ALPHARETTA, Ga.(BP) — By the year 2050, the Muslim population in North America is reportedly projected to double. That figure might trouble some people in the United States, but pastor Micah Fries believes Christians have no reason to be concerned.
The North American Mission Board hosted an event on Thursday (May 2), in Alpharetta, Ga., based on Fries’ and Keith Whitfield’s book, “Islam and North America: Loving our Muslim Neighbors.” Nearly 40 attended in person and roughly 300 individuals and locations joined by simulcast.
“If you ask the average American Christian to tell us what percentage of the U.S. is Muslim,” said Fries, pastor of Brainerd Baptist Church in Chattanooga, Tenn., “the vast majority give you a number from 10, 15, even 20 percent. The truth is, it’s one percent. Projections estimate it will grow to 2.1 percent by 2050.”
That statistic is one example of the misconceptions about Islam that tend to generate fear and confusion, preventing Christians from loving their Muslim neighbors well, Fries said.
The anxiety that regularly appears in the media spurred Fries and Whitfield, associate professor of theology at Southeastern Baptist Theological Seminary (SEBTS), to compile their book.
“Our desire is to create a conversation to help people see and become aware of an opportunity and encourage them to” seize the opportunity to reach their Muslim neighbors, Whitfield said ahead of the conference.
The event included speakers who contributed to the book: Kambiz Saghaey, director of Persian studies at SEBTS; Ed Stetzer, director of the Billy Graham Center at Wheaton College in Chicago; Bob Roberts, pastor of Northwood Church in Keller, Texas; Andy DeFelice, director of Moriah International; Bart Barber of First Baptist Church, Farmersville, Texas; along with Whitfield and Fries.
Topics ranged from the benefits of more multi-faith dialogue, clearing up misunderstandings about Islam, the need for religious liberty for all faiths and methods for sharing the Gospel with Muslims.
Stetzer shared about his experiences as a researcher and participant in interfaith dialogue that led him to rethink how interactions between people of different faiths take place.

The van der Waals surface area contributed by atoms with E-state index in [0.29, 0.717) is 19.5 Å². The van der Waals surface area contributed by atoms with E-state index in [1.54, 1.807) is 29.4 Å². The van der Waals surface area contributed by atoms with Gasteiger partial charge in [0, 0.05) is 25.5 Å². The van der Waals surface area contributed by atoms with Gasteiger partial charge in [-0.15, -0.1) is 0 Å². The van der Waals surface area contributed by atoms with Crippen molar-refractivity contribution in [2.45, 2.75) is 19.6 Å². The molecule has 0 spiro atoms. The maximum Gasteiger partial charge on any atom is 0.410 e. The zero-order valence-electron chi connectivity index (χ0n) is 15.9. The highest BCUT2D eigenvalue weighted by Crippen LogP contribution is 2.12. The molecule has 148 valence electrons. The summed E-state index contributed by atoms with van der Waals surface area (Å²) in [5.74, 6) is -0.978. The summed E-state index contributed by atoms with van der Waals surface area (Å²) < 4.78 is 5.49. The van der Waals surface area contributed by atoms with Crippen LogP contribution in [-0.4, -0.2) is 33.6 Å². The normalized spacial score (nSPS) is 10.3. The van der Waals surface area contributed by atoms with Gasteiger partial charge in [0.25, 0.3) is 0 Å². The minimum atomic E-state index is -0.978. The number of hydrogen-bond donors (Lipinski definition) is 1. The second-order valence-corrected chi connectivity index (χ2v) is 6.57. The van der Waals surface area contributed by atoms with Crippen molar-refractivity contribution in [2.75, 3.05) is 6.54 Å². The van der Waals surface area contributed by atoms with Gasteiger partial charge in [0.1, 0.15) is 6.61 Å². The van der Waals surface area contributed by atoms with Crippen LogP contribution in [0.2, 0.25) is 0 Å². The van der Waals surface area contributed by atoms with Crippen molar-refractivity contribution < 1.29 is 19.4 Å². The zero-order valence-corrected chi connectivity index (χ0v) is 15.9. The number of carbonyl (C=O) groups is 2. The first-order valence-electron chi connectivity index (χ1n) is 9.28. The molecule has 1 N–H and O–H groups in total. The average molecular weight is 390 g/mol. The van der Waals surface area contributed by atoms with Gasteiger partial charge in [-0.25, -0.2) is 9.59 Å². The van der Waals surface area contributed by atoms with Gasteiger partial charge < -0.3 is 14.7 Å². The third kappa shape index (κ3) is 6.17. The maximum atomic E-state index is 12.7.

“For years, many people of various faiths have promoted ‘interfaith dialogue’ in order to discover common ground and work together for humanity’s sake,” said Stetzer. “That sounds good, until we start digging below the surface.”
Stetzer and Roberts, in their respective talks, discussed the need for believers in different faiths to be honest about the distinctions.
“Pretending that we all believe the same thing does not foster dialogue but in fact prohibits it,” Stetzer said.
Both Stetzer and Roberts described how honesty and genuine love has opened doors to build relationships with Muslims around the world and opened doors to share the Gospel.
Fries, who has led his church to reach out to the Muslim community in Chattanooga, has seen several Muslims come to Christ. He also emphasized that Christians should not simply see the Muslim community as a project.
“We’re not doing this just because we want people to come to Christ. We value individuals whether they come to Jesus or not,” he said. “We want them to know that we value you as created in the image of God.”
David Tucker of ChristWay Church in Chattanooga was among those who attended the event.
“What this [event] has been amazing at is taking a concern that we know we should all have in terms of engaging with our neighbors, starting to make some of that real but making sure that, in doing so, we keep our theology where it needs to be,” he said.
Meredith Ringwalt traveled from Rome, Ga., with a group from Three Rivers Church to participate in the conference. She said that she has several Muslim neighbors where she lives, and the event encouraged her in sharing God’s Word and to trust that His Spirit will do the work.
The North American Mission Board will share video from the conference once it becomes available.